Celebration to mark 50 years since arrival of mission in Ambu - Solomon Star News

Celebration to mark 50 years since arrival of mission in Ambu

06 March 2014
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The Ambu South Seas Evangelical Church (SSEC) community near Auki, Malaita province will come alive today with the start of its 50th Golden Jubilee celebration.

Yesterday more delegates have arrived with many more today.

Last night delegates from Guadalcanal and Makira have arrived while those from the Malaita’s five regions will be arriving this morning.

The grand official opening of the event will start today morning with a parade. This will start at the Alegegeo secondary school sports grounds to Ambu village near Auki.

The parade will be followed by speeches to officially open the celebration.

Guest of honor to the event will be the country’s deputy Prime Minister Manasseh Maelanga who will be delivering his key note address to launch the celebration.

Aoke Langalanga Member of Parliament (MP) Mathew Wale and the Malaita provincial premier Edwin Suibaea will also deliver their address to the congregation.

The program will run for over four days with the official closing on Sunday.

The gathering is expecting between 6000 to 7000 delegates from as far as Vanuatu in the Eastern region and provinces in the Solomon Islands that have SSCE church establishments.

The figure was confirmed by the chairperson of the Golden Jubilee organizing committee Mr Timious Bai.

“We are expecting around 7,000 delegates to attend the historical event”.

He said some delegates from Makira were expected to arrive last night. Those from the Western region and Renbel region are already in Ambu.

“A small delegate from the Vanuatu region have arrived last night (Tuesday) as well.”

Despite the current unfavourable condition, the spirits amongst the members are high as they ready to kick start the event today.

The Ambu SSCE 50th Golden Jubilee marks the arrival of the SSEC mission in Ambu Malaita in 1964.

Brief history of the mission

The SSEC Mission Originates from the organization "Queensland Kanaka Mission (QKM)” in Queensland- Australia, 1886, as an evangelical and non-denominational church targeting Kanakas (blackbirded laborers at the sugarcane plantations, mostly from the Solomon Islands and Vanuatu).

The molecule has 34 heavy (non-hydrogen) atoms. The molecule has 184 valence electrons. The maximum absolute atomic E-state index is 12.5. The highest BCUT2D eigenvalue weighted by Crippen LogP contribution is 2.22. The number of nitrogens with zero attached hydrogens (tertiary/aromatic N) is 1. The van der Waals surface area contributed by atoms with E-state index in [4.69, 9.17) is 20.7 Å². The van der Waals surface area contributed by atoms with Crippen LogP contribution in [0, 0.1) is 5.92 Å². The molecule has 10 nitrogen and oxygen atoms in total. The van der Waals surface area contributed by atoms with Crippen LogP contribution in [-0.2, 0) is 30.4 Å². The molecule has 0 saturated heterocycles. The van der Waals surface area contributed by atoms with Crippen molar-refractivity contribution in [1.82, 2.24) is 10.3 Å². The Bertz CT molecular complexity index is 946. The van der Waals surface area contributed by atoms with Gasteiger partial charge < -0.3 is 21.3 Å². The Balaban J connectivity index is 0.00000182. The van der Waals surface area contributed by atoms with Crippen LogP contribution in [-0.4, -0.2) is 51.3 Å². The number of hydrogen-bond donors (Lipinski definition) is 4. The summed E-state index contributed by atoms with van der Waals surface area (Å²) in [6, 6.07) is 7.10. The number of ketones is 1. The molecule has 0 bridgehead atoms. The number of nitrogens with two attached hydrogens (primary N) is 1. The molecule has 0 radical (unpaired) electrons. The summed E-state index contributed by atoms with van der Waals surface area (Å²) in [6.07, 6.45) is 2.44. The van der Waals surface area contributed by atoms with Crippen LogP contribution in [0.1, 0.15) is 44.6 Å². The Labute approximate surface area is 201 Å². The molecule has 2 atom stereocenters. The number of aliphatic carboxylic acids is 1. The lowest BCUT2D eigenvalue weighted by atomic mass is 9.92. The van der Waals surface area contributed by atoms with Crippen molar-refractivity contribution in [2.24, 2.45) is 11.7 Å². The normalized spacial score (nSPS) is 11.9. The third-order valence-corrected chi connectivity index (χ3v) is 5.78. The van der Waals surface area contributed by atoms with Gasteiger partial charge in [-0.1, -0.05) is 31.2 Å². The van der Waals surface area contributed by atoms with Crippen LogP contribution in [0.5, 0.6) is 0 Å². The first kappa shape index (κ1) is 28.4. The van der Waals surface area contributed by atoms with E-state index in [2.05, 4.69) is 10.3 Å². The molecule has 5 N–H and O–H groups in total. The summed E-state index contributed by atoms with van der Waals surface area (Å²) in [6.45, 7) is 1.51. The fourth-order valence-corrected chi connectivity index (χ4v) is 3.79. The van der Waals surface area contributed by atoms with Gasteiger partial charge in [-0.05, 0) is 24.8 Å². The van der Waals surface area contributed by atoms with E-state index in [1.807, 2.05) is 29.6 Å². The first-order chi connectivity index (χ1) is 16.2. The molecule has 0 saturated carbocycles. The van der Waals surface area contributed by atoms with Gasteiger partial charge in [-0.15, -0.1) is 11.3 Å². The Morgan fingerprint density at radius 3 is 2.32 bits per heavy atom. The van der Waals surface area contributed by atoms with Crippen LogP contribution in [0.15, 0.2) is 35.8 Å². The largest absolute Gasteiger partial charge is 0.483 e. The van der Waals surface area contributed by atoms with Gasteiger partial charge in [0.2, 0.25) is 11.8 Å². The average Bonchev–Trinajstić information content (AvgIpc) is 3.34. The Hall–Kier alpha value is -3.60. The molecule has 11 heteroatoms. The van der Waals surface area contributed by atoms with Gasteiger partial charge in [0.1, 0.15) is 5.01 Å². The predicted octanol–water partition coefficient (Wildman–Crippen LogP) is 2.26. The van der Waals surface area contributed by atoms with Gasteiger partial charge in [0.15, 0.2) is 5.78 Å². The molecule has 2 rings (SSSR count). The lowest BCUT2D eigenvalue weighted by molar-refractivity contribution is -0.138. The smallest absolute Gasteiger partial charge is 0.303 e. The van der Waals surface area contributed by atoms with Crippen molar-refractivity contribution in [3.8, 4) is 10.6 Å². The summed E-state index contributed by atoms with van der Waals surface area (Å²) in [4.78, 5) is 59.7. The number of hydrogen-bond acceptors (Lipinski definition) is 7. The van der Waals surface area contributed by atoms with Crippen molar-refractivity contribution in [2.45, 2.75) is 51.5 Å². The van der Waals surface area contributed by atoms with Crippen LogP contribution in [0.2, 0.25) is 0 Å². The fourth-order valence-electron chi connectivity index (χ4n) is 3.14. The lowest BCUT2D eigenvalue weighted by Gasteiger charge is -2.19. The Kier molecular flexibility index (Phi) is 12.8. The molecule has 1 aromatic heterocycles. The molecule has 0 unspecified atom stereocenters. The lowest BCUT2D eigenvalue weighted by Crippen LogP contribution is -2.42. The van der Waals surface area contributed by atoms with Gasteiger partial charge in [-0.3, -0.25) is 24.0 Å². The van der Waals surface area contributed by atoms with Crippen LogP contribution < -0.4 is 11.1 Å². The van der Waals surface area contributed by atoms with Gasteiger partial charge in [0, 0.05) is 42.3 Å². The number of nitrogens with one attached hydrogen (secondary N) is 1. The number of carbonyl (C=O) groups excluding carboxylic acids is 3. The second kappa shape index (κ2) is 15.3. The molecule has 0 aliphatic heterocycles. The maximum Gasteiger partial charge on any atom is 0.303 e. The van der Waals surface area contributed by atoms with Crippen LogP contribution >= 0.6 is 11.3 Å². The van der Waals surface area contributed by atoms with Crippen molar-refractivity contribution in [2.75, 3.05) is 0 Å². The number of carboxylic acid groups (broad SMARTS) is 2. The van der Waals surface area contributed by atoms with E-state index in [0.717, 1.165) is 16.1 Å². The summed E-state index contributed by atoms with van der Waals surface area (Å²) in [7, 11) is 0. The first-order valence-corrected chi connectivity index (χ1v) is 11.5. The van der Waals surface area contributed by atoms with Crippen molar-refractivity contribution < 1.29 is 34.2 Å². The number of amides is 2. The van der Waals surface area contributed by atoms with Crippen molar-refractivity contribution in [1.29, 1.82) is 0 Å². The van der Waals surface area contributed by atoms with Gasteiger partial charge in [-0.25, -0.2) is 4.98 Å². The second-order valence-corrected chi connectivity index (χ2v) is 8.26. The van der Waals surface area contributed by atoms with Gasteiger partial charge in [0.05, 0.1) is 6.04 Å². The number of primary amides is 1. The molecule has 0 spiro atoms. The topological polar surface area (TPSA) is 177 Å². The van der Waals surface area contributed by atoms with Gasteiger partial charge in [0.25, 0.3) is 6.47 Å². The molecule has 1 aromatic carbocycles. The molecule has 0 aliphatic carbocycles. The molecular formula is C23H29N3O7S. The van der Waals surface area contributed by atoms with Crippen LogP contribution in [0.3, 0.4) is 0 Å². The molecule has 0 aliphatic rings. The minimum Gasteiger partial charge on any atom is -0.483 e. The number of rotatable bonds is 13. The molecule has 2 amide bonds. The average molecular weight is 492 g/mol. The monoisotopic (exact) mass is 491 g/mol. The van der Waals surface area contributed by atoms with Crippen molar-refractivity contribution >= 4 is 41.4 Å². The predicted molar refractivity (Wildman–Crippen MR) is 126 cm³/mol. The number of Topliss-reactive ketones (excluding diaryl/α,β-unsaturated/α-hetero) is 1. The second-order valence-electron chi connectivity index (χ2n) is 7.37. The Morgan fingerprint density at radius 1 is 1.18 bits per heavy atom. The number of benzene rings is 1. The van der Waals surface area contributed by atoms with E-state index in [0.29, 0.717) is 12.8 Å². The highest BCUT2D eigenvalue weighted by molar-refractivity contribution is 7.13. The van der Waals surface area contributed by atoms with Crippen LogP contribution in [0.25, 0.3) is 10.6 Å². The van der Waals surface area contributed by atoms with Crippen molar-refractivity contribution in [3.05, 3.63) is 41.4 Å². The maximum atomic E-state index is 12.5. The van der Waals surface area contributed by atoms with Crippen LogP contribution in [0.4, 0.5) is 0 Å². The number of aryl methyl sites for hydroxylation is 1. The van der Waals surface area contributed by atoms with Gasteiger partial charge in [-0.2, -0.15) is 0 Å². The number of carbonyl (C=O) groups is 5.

Florence Young, a sister of Arthur, Horace and Ernest Young, the owners of the Fairymead plantation on which the mission was located, was largely responsible for the establishment of the mission.

She served as secretary of the organization.

At its height in 1904–05, she employed 19 missionaries, 118 unpaid "native teachers," and celebrated 2150 conversions.

Young used pidgin English and illustrations to explain the resurrection and other Christian ideas.

The South Seas Evangelical Mission (SSEM) was established in 1904 by Ms. Young as a branch of the Queensland Kanaka Mission.

Its purpose was to follow the workers back to their homeland, and maintain their religious instruction there. At that time fewer workers were coming, due to the White Australia policy.

Florence Young continued to administer the organization, from Sydney and Katoomba, and made annual trips to the island until 1926.

Between 1906 and 1920, the SSEM established small enclaves on the coast of islands.

On Malaita, these enclaves were always under threat from the more powerful bush groups. The first missionary in the Kwaio territory, for instance, was killed, ostensibly to purify a curse, but more because of the perceived threat to their power.

Under pressure from the British Solomon Islands Protectorate, the Mission re-evaluated its language policy, and in the 1920s began to use English as a medium of instruction, instead of pidgins or local languages; however, to facilitate understanding, they devised simplified English.

The SSEM was criticized for using its religious influence to support the Malaita company, which was led by the Young family in Queensland, and maintained close connections with the mission.

After World War II, the experience of many Solomon Islanders that not all whites are strict Christians made some upset that the SSEM withheld what they saw as the real key to power, education beyond literacy.

Some whites were then ejected from churches as Malaita Bible teachers participated in the Maasina Rule movement.

The South Seas Evangelical Church was established in 1964 under its current name, and became independent from the mission in 1975.

This year, Amu Community is celebrating the 50th Golden Jubilee Anniversary of the establishment of the SSEC mission.

By CHARLEY PIRINGI
In Auki

 
    
 
 

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